We all know businesses that should know better but are still fooling themselves into thinking they are actually”doing social media” if they add the words “like us on Facebook” and “Follow Us On Twitter” to their website. Sadly they think they have officially entered the world of social media and are off to great blue Facebook pastures. My question is always, “how's that workin' for ya'?”
The silo'd activity of adding social media icons to a “yester year” website gets you in the social media ecosystem as much as standing by a pool of water makes you a master swimmer.
Why do businesses get in this predicament? Often times they scour the web and start copying what they see their competitors, partners and friends doing.
They may even try contacting a local web development agency or supposed “social media guru” for some advice. Usually they'll check out the agency or guru site and see they have the cool Tweet and Facebook buttons so they must know what they're talking about.
As a result of a probable either painful or rather enlightening but unfortunately false “social media will save your business” meeting, chances are high the guru, expert or consultant will advise them on one of three options:
1. Enhance their existing site with buttons, bells and whistles with a goal of getting the website tweeting. They are lead to believe that if you tweet, add the Facebook logo then by all means you can knock off the “do social media” task on your 2011 list. Check out my “Social Media Should Not BE the Objective” article on that one. Not the objective of this post.
2. Build a new website that tweets and “Facebooks”. This is where the business falls for the belief that Random Acts of Social Media and Marketing (RAMs) are going to bring them results. They are sold that building a “prettier” website with cool, new buttons will bring them all the promises of social media. If only I had $5 for every small business owner I have talked to who has been sold this story I'd take you all on vacation this spring!
3. Develop and implement a plan to integrate social media into the DNA of their business. If they're lucky, this will be the case. This means the agency or consultant knows how to do more than add buttons to a website. If all goes well the agency or consultant will work with the business to set goals and build a plan that will enable the business to leverage social media as a communication medium to further the business objectives.
So what is a business to do? Who can you trust? Who should you listen to? How do you know what your specific plan should be?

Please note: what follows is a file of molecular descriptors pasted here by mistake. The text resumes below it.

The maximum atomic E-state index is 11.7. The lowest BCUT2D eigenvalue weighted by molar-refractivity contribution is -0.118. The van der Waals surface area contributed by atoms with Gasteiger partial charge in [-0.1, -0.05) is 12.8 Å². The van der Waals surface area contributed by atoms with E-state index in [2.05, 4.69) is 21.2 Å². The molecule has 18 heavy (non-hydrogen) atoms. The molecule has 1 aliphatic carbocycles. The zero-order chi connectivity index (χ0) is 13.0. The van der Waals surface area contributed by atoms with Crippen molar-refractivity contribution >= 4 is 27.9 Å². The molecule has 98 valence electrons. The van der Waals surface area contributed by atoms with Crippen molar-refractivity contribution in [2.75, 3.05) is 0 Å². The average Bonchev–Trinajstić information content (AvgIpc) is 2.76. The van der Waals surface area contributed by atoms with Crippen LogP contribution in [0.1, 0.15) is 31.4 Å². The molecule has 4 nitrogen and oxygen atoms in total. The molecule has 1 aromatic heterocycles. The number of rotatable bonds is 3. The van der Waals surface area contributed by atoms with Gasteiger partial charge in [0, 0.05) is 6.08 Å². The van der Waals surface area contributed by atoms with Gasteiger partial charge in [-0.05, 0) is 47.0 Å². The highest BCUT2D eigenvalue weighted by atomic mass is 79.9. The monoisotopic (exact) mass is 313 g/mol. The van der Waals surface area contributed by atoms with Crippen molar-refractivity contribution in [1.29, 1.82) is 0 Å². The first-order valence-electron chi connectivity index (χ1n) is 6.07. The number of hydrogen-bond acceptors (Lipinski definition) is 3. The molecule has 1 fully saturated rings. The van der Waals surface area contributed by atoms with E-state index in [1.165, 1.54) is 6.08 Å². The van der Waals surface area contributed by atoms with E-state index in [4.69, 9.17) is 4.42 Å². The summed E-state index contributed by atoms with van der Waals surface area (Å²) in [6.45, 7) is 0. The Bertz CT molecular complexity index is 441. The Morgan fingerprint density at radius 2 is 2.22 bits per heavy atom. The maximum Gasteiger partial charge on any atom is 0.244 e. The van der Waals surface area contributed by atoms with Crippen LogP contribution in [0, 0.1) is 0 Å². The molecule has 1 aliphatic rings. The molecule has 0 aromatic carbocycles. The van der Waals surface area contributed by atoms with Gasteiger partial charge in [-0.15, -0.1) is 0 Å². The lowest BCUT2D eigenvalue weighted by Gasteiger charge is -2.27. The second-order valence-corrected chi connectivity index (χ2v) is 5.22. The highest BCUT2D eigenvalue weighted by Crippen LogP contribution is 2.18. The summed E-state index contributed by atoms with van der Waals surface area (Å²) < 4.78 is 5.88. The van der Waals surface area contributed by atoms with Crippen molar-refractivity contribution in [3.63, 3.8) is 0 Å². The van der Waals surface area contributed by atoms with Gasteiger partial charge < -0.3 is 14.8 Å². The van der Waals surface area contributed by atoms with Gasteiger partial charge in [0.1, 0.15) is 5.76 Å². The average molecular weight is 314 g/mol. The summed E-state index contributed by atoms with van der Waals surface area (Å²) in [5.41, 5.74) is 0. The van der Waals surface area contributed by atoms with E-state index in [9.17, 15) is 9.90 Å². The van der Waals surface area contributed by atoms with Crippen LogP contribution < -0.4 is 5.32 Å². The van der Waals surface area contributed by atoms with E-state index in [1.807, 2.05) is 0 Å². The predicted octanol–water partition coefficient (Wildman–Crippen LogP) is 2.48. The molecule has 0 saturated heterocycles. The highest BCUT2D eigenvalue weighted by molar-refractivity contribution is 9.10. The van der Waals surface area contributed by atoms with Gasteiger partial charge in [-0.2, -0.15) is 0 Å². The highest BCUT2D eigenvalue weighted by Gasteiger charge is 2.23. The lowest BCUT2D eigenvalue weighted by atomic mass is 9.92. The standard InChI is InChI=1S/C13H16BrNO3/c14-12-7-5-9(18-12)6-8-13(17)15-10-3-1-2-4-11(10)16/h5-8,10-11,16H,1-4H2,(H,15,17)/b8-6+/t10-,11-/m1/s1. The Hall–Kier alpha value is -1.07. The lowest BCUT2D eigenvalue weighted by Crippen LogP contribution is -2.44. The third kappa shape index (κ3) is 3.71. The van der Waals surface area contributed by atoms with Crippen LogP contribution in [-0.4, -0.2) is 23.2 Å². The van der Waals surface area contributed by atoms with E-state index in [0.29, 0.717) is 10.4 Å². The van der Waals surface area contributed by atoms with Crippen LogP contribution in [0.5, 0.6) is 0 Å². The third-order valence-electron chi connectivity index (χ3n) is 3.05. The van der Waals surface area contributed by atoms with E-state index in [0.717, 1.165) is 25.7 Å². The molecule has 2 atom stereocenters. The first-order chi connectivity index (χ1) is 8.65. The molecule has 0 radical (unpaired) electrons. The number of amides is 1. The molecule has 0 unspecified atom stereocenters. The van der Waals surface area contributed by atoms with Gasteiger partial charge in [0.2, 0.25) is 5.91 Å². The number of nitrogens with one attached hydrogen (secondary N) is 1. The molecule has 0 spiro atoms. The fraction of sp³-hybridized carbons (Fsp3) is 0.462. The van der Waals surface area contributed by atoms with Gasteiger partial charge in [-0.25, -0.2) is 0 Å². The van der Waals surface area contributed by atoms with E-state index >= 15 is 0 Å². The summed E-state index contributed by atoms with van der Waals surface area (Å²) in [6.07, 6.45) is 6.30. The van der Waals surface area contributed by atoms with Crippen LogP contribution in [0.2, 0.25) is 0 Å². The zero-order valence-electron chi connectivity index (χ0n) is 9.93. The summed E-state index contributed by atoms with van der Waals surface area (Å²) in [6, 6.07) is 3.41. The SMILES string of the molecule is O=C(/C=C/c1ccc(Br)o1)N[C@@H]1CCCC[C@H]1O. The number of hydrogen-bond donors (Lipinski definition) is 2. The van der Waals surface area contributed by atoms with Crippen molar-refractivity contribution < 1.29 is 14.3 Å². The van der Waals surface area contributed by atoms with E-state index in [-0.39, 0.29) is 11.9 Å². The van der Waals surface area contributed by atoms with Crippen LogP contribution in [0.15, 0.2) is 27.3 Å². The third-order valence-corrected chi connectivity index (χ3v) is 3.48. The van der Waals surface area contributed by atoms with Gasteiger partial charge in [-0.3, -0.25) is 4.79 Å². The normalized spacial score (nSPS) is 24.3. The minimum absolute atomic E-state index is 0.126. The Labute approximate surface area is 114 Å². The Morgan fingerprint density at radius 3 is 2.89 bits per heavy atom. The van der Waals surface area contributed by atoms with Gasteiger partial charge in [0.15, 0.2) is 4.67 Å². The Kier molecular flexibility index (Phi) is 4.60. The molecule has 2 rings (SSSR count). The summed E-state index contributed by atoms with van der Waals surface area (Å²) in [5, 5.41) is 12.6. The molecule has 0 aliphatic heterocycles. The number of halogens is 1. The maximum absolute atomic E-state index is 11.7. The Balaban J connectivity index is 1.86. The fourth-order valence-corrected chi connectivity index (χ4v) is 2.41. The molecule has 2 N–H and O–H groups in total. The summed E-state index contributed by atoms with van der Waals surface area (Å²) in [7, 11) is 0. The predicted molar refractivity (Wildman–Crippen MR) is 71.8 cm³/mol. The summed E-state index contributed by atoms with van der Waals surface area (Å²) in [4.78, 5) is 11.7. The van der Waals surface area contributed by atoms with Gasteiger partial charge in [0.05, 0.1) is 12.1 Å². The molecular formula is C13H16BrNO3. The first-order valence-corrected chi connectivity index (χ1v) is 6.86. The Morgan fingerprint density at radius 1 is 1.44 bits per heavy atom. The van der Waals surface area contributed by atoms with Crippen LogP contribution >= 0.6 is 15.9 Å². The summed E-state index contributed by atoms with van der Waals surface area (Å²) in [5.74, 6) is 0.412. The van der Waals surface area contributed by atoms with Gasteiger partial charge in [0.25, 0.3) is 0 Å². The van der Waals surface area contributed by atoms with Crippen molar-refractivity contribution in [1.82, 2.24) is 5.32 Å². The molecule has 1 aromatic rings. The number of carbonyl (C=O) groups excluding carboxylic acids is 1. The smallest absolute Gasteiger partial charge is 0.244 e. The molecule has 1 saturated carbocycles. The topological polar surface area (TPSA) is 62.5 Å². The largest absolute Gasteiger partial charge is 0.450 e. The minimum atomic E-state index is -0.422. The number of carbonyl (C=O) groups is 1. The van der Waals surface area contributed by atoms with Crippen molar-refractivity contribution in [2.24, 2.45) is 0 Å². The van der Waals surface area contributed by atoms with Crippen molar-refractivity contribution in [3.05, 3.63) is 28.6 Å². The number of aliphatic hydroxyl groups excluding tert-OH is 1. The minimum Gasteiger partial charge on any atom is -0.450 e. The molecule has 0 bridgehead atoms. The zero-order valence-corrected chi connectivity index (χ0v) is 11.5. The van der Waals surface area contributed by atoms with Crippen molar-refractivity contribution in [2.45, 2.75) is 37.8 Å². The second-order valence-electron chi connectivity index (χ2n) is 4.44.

Check out these 15 Tips to get you started. They aren't everything you need to do as such would not fit in a blog post. However, hopefully these tips will give you enough to get on the right social track!
15 Tips to Build a Website that does More than Tweet!
1. The belief that you can “build a website and they will come” is dead. It left with the websites of the early 2000's. People are no longer looking for websites. They are looking for information. They are looking for content. They are looking for people and businesses who can help them solve problems, drive efficiencies in their business and connect with them on a personal and business level.
2. Be ready to walk away (or run) in early stages. If your agency, consultant, developer, guru or expert decides you are ready to start coding your website the first day of the project and before you determine a plan, strategy and engagement model, RUN! Do not pass go, do not pay $200. Instead do some research on additional options for obtaining help.
3. Your customers want you to acknowledge that they are human. They are not robots, laptops, iPhones, Androids or even iPads. They are human beings who yes, use technology. However, they like to have a real dialog, a conversation. They want to buy from a human being. They want to communicate with you as a human being even if it is done via the iPhone, Android, laptop or other device. People buy from people and just because we now have social media doesn't change that.
4. Adding social media icons to your website does not make your website or you instantly “social savvy”. Social media requires engagement and somebody actually having a conversation, sharing information on the social media platforms that hopefully link from the buttons you install.
5. You have one chance to make a first impression. Pretty simple. Don't blow it.